His music feed had queued up some old, acoustic Pearl Jam. It wasn't exactly Kurt's regular playlist, Blaine thought. Kurt's music was the sound of the city, of thumping beats and sing-along pop, of dance clubs and catwalks. Blaine knew that when he wasn't around, Kurt often queued up club music. He'd seen it in the recent history on his satellite feed when he came home at night. But acoustic rock? Songs like this were in his playlist, not Kurt's.
"I'm never quite sure if it's sad or hopeful," Kurt said wistfully. "But it always kind of reminds me of that vineyard of yours."
If the song was a surprise to Blaine, the commentary was a shock. The song wasn't accidental.
"Maybe because it sounds rustic," Blaine responded, taking the safe route.
Kurt nodded. "Maybe that's it," he said, returning his attention to the overpacked suitcase.
Blaine folded his arms across his chest, perhaps listening to the song but concentrating on the neatly-packed Tumi.
"Let me take you to the airport."
"I booked a car."
"Cancel the car."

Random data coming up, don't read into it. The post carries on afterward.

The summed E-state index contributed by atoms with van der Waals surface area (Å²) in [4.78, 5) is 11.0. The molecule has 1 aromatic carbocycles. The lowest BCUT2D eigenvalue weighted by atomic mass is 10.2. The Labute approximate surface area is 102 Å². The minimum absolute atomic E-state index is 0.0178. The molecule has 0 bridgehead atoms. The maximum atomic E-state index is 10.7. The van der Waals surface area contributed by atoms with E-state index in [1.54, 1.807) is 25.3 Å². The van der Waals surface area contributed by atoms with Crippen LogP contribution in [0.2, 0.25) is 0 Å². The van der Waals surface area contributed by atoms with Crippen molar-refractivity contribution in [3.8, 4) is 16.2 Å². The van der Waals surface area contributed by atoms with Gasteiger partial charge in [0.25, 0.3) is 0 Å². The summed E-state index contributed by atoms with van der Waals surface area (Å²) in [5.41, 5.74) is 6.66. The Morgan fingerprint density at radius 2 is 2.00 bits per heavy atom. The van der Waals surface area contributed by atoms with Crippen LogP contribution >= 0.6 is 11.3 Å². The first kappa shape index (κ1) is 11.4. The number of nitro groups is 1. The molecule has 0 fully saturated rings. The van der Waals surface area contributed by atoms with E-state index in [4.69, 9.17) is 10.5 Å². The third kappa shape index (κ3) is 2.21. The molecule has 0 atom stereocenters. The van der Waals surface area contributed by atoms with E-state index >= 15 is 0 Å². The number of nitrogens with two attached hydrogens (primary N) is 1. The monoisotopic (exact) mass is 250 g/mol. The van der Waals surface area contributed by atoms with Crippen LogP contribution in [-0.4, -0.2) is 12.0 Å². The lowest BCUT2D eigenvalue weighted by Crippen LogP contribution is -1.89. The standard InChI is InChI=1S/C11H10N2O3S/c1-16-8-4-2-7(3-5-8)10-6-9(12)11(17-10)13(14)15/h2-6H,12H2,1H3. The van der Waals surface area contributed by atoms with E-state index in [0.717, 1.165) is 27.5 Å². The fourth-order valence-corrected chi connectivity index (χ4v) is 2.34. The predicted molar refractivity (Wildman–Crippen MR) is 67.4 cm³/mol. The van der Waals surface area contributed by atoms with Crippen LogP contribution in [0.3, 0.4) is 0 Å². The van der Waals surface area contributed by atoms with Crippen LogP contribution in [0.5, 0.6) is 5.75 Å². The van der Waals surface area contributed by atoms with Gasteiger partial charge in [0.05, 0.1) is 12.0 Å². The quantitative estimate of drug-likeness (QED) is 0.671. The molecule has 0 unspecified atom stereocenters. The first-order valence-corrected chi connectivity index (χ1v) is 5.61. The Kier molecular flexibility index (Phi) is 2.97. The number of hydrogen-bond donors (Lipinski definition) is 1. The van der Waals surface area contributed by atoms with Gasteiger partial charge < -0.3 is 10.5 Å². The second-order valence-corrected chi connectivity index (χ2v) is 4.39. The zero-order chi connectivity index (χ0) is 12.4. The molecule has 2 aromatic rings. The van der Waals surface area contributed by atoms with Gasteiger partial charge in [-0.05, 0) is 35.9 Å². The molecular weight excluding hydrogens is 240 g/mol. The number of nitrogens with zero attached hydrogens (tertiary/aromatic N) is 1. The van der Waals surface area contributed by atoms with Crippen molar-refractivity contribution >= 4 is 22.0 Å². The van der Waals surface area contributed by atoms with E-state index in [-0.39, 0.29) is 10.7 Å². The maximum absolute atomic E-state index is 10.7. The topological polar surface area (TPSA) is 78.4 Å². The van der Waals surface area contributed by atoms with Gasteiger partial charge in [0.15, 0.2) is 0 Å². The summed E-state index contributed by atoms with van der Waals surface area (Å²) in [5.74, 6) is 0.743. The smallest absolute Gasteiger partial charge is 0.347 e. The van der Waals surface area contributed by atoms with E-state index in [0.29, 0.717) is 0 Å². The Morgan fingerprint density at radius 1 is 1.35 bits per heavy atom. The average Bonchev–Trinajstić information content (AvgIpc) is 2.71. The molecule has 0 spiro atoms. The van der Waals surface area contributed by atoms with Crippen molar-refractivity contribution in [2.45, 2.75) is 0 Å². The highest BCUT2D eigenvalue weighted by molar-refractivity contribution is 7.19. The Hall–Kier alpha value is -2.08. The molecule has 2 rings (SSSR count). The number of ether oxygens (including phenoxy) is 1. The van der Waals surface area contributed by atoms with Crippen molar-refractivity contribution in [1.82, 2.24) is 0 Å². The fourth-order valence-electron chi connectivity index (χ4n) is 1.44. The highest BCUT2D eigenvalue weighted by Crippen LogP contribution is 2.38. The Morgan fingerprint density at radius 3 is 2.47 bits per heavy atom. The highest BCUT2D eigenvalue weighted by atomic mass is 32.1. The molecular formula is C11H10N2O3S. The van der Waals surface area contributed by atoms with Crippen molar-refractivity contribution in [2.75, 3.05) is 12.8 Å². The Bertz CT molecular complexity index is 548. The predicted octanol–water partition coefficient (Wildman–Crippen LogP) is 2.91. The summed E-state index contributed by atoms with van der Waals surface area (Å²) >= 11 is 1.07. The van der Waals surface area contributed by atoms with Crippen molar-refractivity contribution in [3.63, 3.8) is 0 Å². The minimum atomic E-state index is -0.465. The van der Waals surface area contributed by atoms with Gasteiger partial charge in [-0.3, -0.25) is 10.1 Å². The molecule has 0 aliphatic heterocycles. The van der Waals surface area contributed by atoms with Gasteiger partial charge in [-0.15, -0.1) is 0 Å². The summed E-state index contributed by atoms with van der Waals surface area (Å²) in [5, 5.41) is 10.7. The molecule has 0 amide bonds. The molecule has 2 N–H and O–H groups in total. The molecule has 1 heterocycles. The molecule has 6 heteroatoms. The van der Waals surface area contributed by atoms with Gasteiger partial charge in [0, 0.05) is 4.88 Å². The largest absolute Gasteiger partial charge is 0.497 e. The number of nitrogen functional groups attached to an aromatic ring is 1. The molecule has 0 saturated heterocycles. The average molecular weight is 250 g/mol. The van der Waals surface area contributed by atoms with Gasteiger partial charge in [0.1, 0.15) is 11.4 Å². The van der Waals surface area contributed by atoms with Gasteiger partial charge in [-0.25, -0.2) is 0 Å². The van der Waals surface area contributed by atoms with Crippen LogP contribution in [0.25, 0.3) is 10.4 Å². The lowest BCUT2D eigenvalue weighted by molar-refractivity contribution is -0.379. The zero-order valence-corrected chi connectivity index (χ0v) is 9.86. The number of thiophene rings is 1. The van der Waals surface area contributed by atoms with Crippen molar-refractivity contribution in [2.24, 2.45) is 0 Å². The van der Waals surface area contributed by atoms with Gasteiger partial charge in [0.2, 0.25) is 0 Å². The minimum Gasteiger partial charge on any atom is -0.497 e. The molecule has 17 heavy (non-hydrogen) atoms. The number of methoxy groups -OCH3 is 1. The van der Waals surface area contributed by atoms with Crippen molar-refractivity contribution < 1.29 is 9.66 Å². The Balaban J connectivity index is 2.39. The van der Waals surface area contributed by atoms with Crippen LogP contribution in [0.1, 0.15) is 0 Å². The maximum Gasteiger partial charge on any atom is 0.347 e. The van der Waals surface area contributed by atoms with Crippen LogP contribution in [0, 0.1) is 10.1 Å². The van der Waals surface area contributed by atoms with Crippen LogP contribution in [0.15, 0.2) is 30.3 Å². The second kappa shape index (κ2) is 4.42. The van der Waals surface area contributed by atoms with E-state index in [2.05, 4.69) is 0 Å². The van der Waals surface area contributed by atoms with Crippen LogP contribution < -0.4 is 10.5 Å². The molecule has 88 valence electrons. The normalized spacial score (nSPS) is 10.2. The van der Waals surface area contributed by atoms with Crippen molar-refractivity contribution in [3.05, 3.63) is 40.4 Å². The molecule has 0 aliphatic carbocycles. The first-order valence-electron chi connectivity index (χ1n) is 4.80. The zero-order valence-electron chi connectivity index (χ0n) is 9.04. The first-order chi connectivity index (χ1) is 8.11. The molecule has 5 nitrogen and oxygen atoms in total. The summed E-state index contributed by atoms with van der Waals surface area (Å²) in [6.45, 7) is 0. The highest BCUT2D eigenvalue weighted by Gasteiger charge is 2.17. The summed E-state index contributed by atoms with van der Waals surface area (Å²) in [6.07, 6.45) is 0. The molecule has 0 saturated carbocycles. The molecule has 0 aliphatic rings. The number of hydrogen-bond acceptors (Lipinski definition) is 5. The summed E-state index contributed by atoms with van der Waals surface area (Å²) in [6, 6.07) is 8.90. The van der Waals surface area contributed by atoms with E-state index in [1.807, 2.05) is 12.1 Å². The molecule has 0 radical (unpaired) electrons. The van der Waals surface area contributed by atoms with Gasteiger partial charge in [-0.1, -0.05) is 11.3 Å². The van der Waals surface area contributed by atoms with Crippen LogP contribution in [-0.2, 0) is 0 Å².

"It's not necessary. You have other things to do."
"I'm used to it."
Satisfied that he had finally compiled both a wardrobe that would work as well as one as well as one that would allow the bag to shut, Kurt closed the case and set it on the floor.
"Blaine, I'll make you a deal. Sleep in. Enjoy your down time. And if you really want to, you can pick me up for my return flight."
Blaine paused to briefly consider his words, but dove headlong despite his better judgement into the question that had eaten at him for weeks.
"Is there a return flight?"
"What?" Kurt turned to stand face-to-face with Blaine. "Of course there's a return flight. This is a holidays-with-the-family trip. My assignment's not even over yet."
Kurt raised his hand to Blaine's forehead, playing with a uncooperative curl, twirling it in his fingers.
"Will you tell me what's wrong? What's going on in there?" he asked, tapping Blaine's forehead with his index finger. "Do we need to talk about this?"